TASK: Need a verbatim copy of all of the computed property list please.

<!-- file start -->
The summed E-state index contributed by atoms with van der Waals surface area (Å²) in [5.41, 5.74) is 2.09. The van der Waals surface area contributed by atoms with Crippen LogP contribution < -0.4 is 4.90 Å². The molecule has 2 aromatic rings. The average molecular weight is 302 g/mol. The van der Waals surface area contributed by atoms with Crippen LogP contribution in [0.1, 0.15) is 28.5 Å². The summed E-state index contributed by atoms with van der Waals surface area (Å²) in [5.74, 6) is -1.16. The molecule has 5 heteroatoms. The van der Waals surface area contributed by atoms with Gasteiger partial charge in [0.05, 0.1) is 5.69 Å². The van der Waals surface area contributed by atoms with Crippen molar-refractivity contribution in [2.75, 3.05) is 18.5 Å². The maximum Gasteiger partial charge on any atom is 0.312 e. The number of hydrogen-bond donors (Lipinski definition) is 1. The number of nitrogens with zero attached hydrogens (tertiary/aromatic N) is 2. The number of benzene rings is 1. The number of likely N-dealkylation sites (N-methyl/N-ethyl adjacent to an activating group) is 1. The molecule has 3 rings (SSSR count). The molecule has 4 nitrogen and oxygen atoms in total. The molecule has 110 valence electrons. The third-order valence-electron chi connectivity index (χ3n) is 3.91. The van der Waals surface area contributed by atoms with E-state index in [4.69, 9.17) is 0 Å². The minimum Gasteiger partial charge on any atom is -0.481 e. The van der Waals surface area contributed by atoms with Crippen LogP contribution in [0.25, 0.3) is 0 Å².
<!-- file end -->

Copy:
The summed E-state index contributed by atoms with van der Waals surface area (Å²) in [5.41, 5.74) is 2.09. The van der Waals surface area contributed by atoms with Crippen LogP contribution < -0.4 is 4.90 Å². The molecule has 2 aromatic rings. The average molecular weight is 302 g/mol. The van der Waals surface area contributed by atoms with Crippen LogP contribution in [0.1, 0.15) is 28.5 Å². The summed E-state index contributed by atoms with van der Waals surface area (Å²) in [5.74, 6) is -1.16. The molecule has 5 heteroatoms. The van der Waals surface area contributed by atoms with Gasteiger partial charge in [0.05, 0.1) is 5.69 Å². The van der Waals surface area contributed by atoms with Crippen molar-refractivity contribution in [2.75, 3.05) is 18.5 Å². The maximum Gasteiger partial charge on any atom is 0.312 e. The number of hydrogen-bond donors (Lipinski definition) is 1. The number of nitrogens with zero attached hydrogens (tertiary/aromatic N) is 2. The number of benzene rings is 1. The number of likely N-dealkylation sites (N-methyl/N-ethyl adjacent to an activating group) is 1. The molecule has 3 rings (SSSR count). The molecule has 4 nitrogen and oxygen atoms in total. The molecule has 110 valence electrons. The third-order valence-electron chi connectivity index (χ3n) is 3.91. The van der Waals surface area contributed by atoms with E-state index in [4.69, 9.17) is 0 Å². The minimum Gasteiger partial charge on any atom is -0.481 e. The van der Waals surface area contributed by atoms with Crippen LogP contribution in [0.25, 0.3) is 0 Å².